Take Paxton, who will open the ALDS on Friday. The left-hander was by far the most prone to the long ball in the first inning -- 12 of his 23 homers allowed, more than half, came in the first. As MLB.com Twins reporter Do-Hyoung Park points out, that's exactly when he'd face the Twins' two most dangerous right-handed bats: Nelson Cruz and Mitch Garver.

Garver had a 1.170 OPS against left-handed pitching this season. Cruz finished at 1.207. All but two of Paxton's homers allowed were to righties, who slugged .445 against him compared to lefties' .357.

The Twins hit 'em hard, and far

The Twins make more dangerous contact than any other team. What does "dangerous contact" mean? Statcast classifies balls hit with ideal exit velocity and ideal launch angle as "barrels." Barrels go for home runs and extra-base hits. The Twins have hit by far the most of any team this season. The Yankees are second, but far behind.

Most barrels by team, 2019
1) Twins: 448
2) Yankees: 397
3) Braves: 377
4) Red Sox: 364
5) A's: 361

Statcast also has a metric called "expected weighted on-base average," or xwOBA, to gauge all-around quality of contact. It's on the same scale as on-base percentage, and it factors in the exit velocity and launch angle of every batted ball, plus walks and strikeouts. The Twins led MLB in xwOBA in 2019 -- again over the Yankees.

Highest team expected wOBA, 2019
1) Twins: .345
2-T) Yankees: .337
2-T) Astros: .337
4-T) Braves: .336
4-T) Red Sox: .336

Compare that to 2017, the last time the Yankees and Twins met in the playoffs. In '17, the Yankees out-barreled the Twins, 310 (third most in MLB) to 262 (17th). Their expected wOBA was higher, .335 to .328.

This season, the Twins hit the most balls 100 mph or harder of any team: 1,077, ahead of the Red Sox and Rays' 1,050 and the Yankees' 1,048. They hit the most balls 400 feet or farther: 193, ahead of the Rockies' altitude-aided 171 and the Yankees' 160.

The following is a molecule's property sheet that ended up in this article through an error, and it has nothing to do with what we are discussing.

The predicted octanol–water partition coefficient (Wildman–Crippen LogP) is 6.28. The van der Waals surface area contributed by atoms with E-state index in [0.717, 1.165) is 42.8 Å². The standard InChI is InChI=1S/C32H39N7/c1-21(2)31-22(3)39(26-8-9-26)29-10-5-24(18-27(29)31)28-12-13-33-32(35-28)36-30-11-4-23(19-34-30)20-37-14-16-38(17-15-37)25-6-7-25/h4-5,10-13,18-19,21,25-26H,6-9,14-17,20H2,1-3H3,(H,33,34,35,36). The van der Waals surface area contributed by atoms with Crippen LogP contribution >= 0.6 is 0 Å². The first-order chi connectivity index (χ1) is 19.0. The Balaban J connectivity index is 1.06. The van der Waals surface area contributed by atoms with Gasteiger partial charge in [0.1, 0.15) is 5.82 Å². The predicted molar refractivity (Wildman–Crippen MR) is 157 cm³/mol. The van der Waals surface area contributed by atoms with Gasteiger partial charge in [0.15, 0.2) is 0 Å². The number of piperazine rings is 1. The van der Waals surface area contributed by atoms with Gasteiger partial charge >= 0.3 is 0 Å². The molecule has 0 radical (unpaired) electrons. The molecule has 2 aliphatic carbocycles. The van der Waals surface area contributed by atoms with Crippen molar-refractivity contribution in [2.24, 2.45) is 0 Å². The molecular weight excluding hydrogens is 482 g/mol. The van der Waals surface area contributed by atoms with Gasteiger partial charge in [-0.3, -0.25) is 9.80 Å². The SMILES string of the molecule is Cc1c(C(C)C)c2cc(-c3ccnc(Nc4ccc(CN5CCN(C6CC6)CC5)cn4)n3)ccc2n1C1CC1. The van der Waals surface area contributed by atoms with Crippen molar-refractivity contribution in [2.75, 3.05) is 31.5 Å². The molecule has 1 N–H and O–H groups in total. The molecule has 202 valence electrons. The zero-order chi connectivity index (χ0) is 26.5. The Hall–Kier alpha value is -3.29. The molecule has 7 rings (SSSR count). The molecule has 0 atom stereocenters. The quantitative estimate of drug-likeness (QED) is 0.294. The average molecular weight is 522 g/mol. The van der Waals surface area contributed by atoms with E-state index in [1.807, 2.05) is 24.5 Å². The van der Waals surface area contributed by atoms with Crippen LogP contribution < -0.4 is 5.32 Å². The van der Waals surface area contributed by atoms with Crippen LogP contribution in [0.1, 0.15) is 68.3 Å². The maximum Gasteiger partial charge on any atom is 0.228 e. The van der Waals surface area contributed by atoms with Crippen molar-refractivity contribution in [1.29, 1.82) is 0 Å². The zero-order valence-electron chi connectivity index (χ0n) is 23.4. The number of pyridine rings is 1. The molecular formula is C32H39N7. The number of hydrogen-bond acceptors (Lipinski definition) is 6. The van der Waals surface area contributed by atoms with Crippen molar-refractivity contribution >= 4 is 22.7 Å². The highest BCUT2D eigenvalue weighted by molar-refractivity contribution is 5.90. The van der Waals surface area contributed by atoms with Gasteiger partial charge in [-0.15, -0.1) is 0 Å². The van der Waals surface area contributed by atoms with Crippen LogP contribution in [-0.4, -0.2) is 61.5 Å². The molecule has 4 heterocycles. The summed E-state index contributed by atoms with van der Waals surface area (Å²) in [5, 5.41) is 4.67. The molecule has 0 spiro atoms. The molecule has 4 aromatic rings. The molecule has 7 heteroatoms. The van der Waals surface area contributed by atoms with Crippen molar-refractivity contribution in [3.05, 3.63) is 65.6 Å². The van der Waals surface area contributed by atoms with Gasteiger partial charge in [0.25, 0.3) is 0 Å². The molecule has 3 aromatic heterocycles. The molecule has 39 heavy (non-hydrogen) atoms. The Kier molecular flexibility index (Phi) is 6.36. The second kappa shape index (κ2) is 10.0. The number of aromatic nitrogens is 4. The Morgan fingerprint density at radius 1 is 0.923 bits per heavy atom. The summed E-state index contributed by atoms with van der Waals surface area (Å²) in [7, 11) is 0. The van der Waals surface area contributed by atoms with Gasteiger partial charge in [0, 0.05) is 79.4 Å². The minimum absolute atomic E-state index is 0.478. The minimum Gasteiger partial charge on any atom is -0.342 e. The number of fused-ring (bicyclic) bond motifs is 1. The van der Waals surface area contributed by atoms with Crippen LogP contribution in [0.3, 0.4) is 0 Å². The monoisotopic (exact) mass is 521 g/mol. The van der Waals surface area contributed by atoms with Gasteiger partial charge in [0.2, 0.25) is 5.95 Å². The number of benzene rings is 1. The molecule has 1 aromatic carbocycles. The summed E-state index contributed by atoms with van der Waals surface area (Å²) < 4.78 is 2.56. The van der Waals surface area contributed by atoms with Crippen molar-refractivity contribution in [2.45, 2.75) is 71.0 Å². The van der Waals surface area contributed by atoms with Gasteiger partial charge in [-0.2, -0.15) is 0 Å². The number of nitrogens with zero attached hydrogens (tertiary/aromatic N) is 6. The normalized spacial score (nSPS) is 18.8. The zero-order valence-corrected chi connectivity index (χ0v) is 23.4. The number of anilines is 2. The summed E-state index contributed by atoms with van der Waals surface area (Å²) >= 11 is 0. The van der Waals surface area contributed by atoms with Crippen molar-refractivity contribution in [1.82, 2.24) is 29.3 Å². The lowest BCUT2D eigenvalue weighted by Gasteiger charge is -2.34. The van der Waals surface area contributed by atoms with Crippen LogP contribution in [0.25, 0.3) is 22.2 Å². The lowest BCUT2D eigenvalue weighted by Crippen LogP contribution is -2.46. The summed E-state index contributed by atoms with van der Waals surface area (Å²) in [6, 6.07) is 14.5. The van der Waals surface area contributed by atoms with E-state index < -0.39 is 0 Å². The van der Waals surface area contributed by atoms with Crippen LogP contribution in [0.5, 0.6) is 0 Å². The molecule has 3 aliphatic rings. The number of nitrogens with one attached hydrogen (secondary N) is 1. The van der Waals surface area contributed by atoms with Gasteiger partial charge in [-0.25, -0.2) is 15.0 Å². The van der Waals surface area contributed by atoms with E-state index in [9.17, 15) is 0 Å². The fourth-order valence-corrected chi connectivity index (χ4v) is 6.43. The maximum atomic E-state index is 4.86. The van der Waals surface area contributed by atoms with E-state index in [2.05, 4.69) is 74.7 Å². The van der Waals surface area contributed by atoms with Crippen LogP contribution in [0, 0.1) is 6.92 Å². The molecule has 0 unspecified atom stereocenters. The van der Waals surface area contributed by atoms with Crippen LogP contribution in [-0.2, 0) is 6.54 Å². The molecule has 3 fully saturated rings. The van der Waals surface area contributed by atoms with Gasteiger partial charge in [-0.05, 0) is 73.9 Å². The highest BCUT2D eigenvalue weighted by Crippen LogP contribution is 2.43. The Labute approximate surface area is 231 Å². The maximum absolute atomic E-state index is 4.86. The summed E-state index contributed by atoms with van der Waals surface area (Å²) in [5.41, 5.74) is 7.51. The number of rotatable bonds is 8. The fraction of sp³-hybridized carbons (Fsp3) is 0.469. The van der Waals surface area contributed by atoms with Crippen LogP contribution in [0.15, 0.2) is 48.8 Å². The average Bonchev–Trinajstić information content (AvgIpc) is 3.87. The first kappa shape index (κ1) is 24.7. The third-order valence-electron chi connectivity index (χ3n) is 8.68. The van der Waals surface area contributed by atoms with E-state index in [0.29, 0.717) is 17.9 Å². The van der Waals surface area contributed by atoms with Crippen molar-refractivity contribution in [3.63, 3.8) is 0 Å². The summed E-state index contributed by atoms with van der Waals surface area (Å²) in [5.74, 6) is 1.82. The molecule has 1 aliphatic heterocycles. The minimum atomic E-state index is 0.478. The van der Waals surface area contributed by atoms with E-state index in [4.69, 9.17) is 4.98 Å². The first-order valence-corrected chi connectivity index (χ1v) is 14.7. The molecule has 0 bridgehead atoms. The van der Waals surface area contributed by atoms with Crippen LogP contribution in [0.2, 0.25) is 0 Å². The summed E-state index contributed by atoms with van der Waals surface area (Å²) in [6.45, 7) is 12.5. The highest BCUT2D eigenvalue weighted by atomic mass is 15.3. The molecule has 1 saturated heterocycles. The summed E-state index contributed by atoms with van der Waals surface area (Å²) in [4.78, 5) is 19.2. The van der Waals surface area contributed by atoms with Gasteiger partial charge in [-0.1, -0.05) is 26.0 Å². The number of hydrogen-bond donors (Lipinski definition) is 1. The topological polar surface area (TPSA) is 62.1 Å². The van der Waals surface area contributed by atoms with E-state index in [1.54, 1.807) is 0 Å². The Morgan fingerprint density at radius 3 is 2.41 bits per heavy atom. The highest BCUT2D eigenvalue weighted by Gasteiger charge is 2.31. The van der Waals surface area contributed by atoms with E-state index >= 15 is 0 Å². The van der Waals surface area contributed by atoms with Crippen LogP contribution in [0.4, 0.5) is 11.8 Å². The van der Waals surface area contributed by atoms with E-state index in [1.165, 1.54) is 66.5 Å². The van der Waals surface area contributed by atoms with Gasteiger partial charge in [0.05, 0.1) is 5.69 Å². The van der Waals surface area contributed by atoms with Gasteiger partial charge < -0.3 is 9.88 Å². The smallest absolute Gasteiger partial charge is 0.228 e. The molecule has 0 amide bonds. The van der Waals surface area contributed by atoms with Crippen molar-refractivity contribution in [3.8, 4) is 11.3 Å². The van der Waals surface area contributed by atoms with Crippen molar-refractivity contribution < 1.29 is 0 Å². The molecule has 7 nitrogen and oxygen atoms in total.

Everybody crushes

From the start of the offseason, the Twins targeted slugging. They added Cruz, C.J. Cron and Jonathan Schoop. Still, they couldn't have imagined everything would come together like this.

Five Twins batters hit 30 or more homers this season -- Cruz (41), Max Kepler (36), Miguel Sano (34), Eddie Rosario (32) and Garver (31). That's a Major League record.

Eight Twins hit at least 20 -- add Cron (25), Schoop (23) and Jorge Polanco (22). That's a Major League record, too.

Even the Yankees "only" had two players reach the 30-homer mark (Gleyber Torres and Gary Sanchez), and seven reach 20 (add Brett Gardner, Aaron Judge, DJ LeMahieu, Gio Urshela and Luke Voit).

The Twins' playoff teams of years past weren't sniffing this level of power hitting. The 2017 Twins had one 30-homer hitter, Brian Dozier. The '09 Twins had a pair, Michael Cuddyer and Justin Morneau. The 2010, '04 and '03 Twins teams didn't have any.

And the eight Twins with 20-plus homers this season doubles the number from any of the previous playoff teams that lost to the Yankees -- the 2017 and '09 Twins had four apiece.

Until now, the Yankees teams that matched up against the Twins in the postseason always equaled or exceeded Minnesota's number of 30- and 20-homer hitters. In 2019, the Twins have more of both. They're out-bombing the Bombers.

The Bomba Squad gives the franchise a new groove. The Yankees had better be ready for a slugfest. And they might not win one.

David Adler is a reporter for MLB.com based in New York. Follow him on Twitter at @_dadler.